The status of the cartridge may likewise be altered by changing the number of holes on interface plate 120P. Any keying hole 120K may be blocked by a plug or bolt 320B extending through the keying hole from the cartridge side of the interface plate, and a nut 320N on the other side of the interface plate for securing bolt 320B. Preferable the head or the bolt is covered with a cushioning material such as rubber cover 320C for minimizing the strike force of the cartridge against interface wall 110P.
The cartridge is provided with an indented region 420I in the cartridge housing (see FIG. 4, bottom view) formed by interface plate 120P and the rear portion 420R of the side surface of the cartridge housing. Indent 420I provides a partially protected area for the interface structures on the cartridge, such as securing bolt tip 122T and electrical connector 120C. The cartridge may be placed on a table using any surface of the housing as the base without disturbing the interface structures.
The front portion 420F of the side surface is larger than rear portion 420R which permits front portion 420F to function as a base when the cartridge is placed on the side surface. The front-to-rear dimension of front portion 420F is greater than the front-to-rear dimension of rear portion 420R. Likewise, back surface 420B is larger than interface plate 120I which permits back surface 420B to function as a base. The left-to-right dimension of back surface 420B is greater than the left-to-right dimension of interface plate 120I.
The following particulars of data cartridge are given as an illustrative example.
Cartridge Housing: height 7.25 inches, width 8.68 inches, depth 6.2 inches.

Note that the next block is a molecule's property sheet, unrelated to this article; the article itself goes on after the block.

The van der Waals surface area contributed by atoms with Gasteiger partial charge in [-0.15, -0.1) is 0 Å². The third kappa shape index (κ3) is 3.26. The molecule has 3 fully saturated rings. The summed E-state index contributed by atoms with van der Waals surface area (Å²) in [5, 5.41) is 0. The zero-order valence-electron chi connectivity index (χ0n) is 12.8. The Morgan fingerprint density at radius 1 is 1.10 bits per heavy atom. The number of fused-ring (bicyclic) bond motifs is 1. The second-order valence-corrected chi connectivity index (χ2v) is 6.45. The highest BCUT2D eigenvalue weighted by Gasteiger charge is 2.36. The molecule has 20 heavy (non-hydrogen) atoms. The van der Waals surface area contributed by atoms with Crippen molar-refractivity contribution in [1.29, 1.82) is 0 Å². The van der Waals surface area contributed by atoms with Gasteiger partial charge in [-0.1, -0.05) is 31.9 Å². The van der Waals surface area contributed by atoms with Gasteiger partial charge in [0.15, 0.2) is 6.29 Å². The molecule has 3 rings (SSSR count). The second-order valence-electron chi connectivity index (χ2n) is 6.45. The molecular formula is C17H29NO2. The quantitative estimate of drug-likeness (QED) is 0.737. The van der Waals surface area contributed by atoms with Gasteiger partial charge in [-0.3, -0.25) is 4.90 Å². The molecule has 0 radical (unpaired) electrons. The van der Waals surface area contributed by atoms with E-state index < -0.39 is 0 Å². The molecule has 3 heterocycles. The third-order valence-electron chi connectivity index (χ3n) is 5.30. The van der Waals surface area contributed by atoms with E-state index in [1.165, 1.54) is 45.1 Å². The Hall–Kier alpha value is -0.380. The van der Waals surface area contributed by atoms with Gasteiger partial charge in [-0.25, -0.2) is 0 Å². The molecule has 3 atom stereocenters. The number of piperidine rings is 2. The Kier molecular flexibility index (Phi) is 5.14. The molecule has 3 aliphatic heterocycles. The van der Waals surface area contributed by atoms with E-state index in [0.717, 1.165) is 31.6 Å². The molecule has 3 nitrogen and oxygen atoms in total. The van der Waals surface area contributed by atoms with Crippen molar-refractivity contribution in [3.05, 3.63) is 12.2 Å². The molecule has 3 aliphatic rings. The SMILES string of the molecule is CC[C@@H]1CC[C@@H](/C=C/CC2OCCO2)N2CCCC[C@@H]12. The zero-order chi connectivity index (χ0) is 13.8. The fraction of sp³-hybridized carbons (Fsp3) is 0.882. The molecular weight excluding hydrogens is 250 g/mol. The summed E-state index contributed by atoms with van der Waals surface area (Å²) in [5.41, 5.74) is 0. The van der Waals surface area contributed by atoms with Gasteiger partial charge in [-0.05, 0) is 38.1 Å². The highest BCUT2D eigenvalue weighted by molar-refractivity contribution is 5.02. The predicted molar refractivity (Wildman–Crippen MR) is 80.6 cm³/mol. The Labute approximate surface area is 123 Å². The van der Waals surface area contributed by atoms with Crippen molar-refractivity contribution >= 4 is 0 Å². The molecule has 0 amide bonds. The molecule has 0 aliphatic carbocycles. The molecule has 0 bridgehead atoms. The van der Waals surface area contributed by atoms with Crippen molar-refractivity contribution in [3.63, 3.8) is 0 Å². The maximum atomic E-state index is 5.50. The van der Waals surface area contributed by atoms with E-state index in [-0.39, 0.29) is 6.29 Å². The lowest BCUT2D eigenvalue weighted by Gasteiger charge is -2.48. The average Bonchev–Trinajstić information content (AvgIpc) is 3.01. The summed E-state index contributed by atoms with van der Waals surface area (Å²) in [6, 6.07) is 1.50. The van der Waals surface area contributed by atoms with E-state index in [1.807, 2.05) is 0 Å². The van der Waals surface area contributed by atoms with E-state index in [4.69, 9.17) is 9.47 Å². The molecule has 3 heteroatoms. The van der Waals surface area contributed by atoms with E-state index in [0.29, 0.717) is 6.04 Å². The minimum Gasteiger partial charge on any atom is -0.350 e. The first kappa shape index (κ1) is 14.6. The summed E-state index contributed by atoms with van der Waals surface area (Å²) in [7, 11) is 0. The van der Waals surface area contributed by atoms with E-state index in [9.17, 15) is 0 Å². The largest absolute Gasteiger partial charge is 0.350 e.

Indent 420I: height 7.25 inches, width (interface plate 120I) 2.45 inches, depth (rear portion 420R) 2.18 inches.
Securing Rod 122: hardened steel bolt, 3/8 inch diameter, 8 inches long.
Indexing structure: keying hole 120K 0.41 inches diamter, keying pin 110P 0.25 inch diameter, 1 inch long.
The values and dimensions given above are not intended as defining the limitations of the invention. Numerous other configurations are possible.
It will be apparent to those skilled in the art that the remaining objects of this invention have been achieved by providing a removable data cartridge with keying and locking features.
Clearly various changes may be made in the structure and embodiments shown herein without departing from the concept of the invention. For example the position of the indexing pins and hole may be reversed. The pins may extend from the cartridge interface plate, and the cavity interface wall may have the holes. Further, the locking structure may be located on the main computer with the locking pin extending into the cartridge housing to secure the cartridge during operation.
Further, features of the embodiments shown in the various Figures may be employed with the embodiments of the other Figures.
Therefore, the scope of the invention is to be determined by the terminology of the following claims and the legal equivalents thereof.
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|International Classification||H05K7/14, H05K5/02, G06F1/18|
|Cooperative Classification||H05K5/0208, H05K7/1414, G06F1/18, H05K5/026, H05K5/0286|
|European Classification||H05K5/02H6, H05K5/02H2, G06F1/18, H05K7/14B4, H05K5/02C|
|Jun 5, 1989||AS||Assignment|
Owner name: CROMEMCO, INC., CALIFORNIA
Free format text: ASSIGNMENT OF ASSIGNORS INTEREST.;ASSIGNOR:VO, CONG T.;REEL/FRAME:005123/0281
Effective date: 19880829
|Apr 28, 1993||REMI||Maintenance fee reminder mailed|
|Sep 26, 1993||LAPS||Lapse for failure to pay maintenance fees|
|Dec 14, 1993||FP||Expired due to failure to pay maintenance fee|
Effective date: 19930926